Mental health: treating molecule and mind together

Pigeon-holing mental illness as ‘psychiatric’ means patients receive inadequate treatment. We want to change that.

Mental health: treating molecule and mind together

Cambridge has made a definitive contribution to our understanding of the brain. Discoveries such as the neuron and the transmission of nerve impulses have led to the award of eight Nobel Prizes for our work in this field.

However, after 100 years of trying, scientists still don’t understand what mental illness really ‘is’ – we don’t know how and why brain activity produces its symptoms. For too long, conditions such as bi-polar disorder, anxiety and schizophrenia have been pigeon-holed as ‘psychiatric’. This has led to doctors and researchers neglecting to engage deeply with their fundamental biological causes.

  • Two women walking in the countryside
    Mental health is often misunderstood and can affect anyone

Transforming treatment

Cambridge has begun breaking down the barriers between neuroscience and the study of mental health, and the results are already promising. In one recent project, researchers led by Professor Barbara Sahakian developed an Apple iPad game to treat the damage to patients’ cognitive functions in schizophrenia.

The game, 'Wizard', was the result of a nine-month collaboration between psychologists, neuroscientists, a professional game-developer and people with schizophrenia. “We need a way of treating the cognitive symptoms of schizophrenia, such as problems with episodic memory, but slow progress is being made towards developing a drug treatment. So this study is important because it demonstrates that the memory game can help where drugs have so far failed”, Professor Sahakian explains.

This study is important because it demonstrates that [a] memory game can help where drugs have so far failed.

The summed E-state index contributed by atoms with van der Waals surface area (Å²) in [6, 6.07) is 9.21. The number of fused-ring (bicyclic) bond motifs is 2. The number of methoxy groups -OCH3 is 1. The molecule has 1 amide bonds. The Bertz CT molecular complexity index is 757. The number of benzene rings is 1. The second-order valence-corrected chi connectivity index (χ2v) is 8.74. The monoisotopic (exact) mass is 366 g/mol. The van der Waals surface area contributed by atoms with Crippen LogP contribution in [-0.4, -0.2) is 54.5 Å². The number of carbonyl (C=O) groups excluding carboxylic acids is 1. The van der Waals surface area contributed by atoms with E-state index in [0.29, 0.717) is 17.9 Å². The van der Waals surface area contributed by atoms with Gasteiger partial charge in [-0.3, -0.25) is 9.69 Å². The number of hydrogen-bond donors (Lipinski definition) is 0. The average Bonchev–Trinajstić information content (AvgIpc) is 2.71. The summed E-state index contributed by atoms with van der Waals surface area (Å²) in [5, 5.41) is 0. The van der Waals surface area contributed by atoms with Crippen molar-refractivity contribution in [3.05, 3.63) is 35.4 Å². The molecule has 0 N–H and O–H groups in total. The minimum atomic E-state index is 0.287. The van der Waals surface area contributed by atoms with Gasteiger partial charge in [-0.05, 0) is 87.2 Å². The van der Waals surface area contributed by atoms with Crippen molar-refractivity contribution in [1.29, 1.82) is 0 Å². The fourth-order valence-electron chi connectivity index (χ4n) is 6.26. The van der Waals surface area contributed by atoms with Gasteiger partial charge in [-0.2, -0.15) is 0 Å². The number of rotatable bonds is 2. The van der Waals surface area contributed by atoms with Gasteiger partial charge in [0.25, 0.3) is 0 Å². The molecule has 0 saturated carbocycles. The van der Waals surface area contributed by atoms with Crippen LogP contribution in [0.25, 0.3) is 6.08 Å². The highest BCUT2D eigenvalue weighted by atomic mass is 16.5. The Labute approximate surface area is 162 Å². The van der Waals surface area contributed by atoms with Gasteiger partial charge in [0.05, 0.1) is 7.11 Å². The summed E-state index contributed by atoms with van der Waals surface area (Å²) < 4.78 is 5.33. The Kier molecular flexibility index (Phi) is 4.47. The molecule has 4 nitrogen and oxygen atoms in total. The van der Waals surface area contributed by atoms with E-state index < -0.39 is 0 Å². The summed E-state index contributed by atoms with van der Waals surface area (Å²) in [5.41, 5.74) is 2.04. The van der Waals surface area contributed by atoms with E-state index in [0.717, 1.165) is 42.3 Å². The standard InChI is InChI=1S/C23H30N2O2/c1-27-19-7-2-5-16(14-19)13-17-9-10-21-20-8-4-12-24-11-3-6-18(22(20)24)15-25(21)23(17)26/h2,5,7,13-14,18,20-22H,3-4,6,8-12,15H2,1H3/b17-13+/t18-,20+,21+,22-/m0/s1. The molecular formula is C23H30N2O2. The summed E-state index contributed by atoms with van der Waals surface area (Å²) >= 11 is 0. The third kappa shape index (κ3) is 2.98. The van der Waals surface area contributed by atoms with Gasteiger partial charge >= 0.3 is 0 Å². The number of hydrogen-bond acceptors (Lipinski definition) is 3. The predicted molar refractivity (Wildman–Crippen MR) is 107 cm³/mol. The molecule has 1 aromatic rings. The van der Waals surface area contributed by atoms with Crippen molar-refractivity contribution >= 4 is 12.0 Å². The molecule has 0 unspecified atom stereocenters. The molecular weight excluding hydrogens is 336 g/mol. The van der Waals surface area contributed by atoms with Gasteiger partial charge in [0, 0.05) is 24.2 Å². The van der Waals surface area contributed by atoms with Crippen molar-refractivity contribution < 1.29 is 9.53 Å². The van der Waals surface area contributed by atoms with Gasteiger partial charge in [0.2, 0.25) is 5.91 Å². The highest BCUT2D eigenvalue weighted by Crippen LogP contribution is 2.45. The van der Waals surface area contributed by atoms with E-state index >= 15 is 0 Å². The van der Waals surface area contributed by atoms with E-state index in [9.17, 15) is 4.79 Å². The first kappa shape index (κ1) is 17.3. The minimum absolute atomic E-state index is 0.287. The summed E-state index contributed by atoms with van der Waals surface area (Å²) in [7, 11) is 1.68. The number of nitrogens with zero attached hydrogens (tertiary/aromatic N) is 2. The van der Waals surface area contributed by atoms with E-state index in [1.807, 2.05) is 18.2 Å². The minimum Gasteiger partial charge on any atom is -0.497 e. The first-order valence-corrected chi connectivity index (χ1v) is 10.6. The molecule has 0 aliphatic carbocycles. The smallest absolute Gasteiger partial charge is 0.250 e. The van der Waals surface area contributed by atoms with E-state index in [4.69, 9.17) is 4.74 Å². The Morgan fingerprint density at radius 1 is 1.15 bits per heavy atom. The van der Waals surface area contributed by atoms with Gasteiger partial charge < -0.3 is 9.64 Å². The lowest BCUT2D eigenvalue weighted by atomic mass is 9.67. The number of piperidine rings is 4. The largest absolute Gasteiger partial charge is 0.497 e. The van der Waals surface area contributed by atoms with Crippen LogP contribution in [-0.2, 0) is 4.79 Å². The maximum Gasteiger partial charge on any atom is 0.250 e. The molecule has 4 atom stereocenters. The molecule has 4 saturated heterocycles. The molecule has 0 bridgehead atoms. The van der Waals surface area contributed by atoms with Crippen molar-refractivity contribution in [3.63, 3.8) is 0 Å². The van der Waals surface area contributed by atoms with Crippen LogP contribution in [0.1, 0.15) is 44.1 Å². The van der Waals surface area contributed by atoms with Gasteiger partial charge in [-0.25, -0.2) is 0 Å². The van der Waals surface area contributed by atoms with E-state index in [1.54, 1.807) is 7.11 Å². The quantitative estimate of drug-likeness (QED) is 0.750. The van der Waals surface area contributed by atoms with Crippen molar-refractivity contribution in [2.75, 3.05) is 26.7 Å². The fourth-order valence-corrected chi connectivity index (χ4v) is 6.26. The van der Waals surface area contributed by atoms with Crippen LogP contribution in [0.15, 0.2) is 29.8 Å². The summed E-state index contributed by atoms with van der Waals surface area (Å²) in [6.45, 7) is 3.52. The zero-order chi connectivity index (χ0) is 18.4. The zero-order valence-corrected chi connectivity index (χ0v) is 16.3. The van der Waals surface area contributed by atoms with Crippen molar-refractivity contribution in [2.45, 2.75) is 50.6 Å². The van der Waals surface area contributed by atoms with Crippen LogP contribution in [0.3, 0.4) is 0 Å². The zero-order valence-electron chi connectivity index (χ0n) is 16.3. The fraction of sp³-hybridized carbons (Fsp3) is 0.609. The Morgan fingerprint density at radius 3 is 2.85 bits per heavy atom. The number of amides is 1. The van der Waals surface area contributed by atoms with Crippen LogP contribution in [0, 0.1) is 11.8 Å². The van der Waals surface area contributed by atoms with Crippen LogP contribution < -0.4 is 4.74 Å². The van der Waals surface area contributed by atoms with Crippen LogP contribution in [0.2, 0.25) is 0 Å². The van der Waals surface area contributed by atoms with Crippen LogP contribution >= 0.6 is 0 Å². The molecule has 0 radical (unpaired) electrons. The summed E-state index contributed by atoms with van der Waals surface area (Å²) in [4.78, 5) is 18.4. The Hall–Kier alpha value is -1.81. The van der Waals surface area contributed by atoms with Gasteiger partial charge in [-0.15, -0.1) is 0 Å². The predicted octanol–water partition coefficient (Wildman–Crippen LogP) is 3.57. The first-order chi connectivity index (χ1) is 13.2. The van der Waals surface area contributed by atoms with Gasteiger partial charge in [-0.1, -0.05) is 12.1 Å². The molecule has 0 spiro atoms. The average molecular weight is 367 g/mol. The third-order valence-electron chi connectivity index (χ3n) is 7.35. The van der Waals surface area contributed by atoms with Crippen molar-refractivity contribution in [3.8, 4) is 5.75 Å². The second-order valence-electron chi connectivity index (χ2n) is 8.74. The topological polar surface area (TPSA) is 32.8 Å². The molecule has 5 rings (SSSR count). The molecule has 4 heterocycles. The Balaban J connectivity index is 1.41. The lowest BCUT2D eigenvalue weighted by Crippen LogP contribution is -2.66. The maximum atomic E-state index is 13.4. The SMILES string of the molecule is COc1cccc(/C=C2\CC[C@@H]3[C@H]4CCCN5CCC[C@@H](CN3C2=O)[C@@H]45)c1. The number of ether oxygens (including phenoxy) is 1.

Professor Barbara Sahakian

Uniting psychiatric and neurological expertise

This is one example of why we must unite our psychiatric and neurological expertise, and remove the outdated barriers between them. We will seek to understand and develop new treatments for all brain disorders together – from molecule to mind.

Recent studies have shown that the gene most often associated with schizophrenia is not in the brain, but in the immune system. And so another barrier that a new cross-cutting programme of research in neuroscience and mental health will break down is that between the brain and the body.

This work will build on the development of Campath 1-H, a transformational treatment for multiple sclerosis developed at Cambridge that works by targeting the immune system. As one of our top priorities in this fundraising campaign, we have a bold plan to develop research in neuroscience and mental health. To discuss making a major gift to this bold project, please get in touch.

Next steps

Angela Wimmer

Senior Associate Director - Biological Sciences

angela.wimmer@admin.cam.ac.uk

+44 (0)1223 339979

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